Soon afterward, Khalil’s death is a national headline. Some are calling him a thug, maybe even a drug dealer and a gangbanger. Starr’s best friend at school suggests he may have had it coming. When it becomes clear the police have little interest in investigating the incident, protesters take to the streets and Starr’s neighborhood becomes a war zone. What everyone wants to know is: What really went down that night? And the only person alive who can answer that is Starr. 
But what Starr does—or does not—say could destroy her community. It could also endanger her life."
So I'd actually started The Hate U Give a little earlier than I'd originally planned because the other book I was reading wasn't grabbing me as much as I'd like. That wasn't an issue here—I was immediately sucked into Starr's voice, and world, and the characters of her life. The Hate U Give juggles several conflicts in Starr's life—the conflict inspired by the Black Lives Matter movement, of course, with witnessing Khalil's murder, but also her half-brother and friend living with an abusive father—the neighborhood's most dangerous gang leader, a friend who gets into a dangerous situation, Starr juggling the disparity of going to a private school where she's one of the only Black kids and then going home to her neighborhood, that as dangerous as it can be is her home, her secretly dating a boy from her school, and her PTSD from witnessing her best friend's death. Not to mention the conflict of trying to decide whether to speak up or whether to hope no one outside of Starr's family ever learns she's the one who witnessed Khalil's death.

All of these conflicts in Starr's life may seem overwhelming—and for her, at times, they are—but the way they're written always makes sense as one conflict blends into another into another. Altogether it creates an incredibly compelling plot that keeps you turning the pages, because truly, there are no dull moments.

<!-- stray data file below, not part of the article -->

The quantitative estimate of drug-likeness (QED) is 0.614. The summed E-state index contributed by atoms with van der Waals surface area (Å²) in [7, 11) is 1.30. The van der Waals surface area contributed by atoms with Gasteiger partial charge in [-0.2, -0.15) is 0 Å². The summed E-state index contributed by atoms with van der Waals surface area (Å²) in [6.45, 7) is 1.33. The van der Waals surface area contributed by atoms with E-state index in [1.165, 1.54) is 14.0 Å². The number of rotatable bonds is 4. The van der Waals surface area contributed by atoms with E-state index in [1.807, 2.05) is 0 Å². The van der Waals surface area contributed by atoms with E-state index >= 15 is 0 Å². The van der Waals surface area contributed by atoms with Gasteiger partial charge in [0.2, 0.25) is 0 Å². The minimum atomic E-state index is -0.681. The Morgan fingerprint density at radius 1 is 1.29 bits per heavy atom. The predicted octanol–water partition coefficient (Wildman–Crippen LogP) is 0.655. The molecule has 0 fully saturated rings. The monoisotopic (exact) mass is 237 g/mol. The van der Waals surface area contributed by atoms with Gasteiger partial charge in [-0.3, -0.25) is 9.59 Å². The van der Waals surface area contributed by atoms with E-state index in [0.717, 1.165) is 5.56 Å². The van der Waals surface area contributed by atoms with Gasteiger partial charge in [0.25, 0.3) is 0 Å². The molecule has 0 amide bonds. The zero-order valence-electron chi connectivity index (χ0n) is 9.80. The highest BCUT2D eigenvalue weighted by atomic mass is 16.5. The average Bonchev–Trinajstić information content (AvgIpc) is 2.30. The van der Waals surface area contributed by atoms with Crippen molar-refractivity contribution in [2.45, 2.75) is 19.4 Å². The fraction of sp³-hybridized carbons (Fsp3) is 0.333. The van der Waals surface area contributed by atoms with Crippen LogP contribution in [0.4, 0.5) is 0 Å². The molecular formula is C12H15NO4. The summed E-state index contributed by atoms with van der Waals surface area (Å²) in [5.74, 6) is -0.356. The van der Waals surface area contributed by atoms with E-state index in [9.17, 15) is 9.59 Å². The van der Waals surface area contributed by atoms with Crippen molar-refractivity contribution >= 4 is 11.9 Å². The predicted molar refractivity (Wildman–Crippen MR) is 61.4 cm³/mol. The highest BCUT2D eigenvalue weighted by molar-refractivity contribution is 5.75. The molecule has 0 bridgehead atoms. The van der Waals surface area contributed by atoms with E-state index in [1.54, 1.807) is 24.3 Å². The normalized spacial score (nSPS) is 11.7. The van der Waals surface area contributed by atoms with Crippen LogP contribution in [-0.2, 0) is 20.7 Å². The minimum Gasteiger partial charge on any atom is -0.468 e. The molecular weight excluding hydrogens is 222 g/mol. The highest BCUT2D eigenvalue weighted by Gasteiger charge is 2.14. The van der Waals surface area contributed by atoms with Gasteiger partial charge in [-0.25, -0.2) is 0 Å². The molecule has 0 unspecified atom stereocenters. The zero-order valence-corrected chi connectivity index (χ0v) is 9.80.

Then there's the voice. Starr's voice is so powerful, and honestly, The Hate U Give serves as an excellent example of why #ownvoices books are just better when it comes to portraying different marginalized groups. From the constant code-switching, to the cultural nuances, to even the way Starr thinks just felt so incredibly raw, like I was reading a real person's thoughts transcribed unfiltered onto the page. I had the undeniable sense while reading that this book wasn't written for me—and that was a good thing.

To say The Hate U Give is eye-opening and unforgettable is an understatement. I'm not at all surprised it debuted #1 on the New York Times bestseller list and I fully expect to see it win loads of awards, because this book is that powerful and that good.

All in all: read it. And any time you hear someone disparaging the Black Lives Matter movement, give them this book. I really do believe it could change hearts, minds, and lives.

Diversity note: Most of the characters, including the protagonist, Starr, are Black.

Is this book on your TBR? The answer better be yes. ;)

Twitter-sized bite:
.@Ava_Jae gives 5 stars to THE HATE U GIVE by Angie Thomas. Is this powerful YA on your TBR? (Click to tweet)

5 Essentials to Establish Before You Start Plotting (or Writing)

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So you have an inkling of a story idea with some vague images, lines, or concepts, and the time has come to turn that into a workable plot or (if you're a pantser) a draft. But how do you turn a vague idea into a structured story? It starts with establishing some essentials before you dive into the plot.

(P.S.: As always, these are suggestions and I'm in no way suggesting it's impossible to plot or pants without them. But establishing these upfront can certainly make the process a little smoother—and easier.)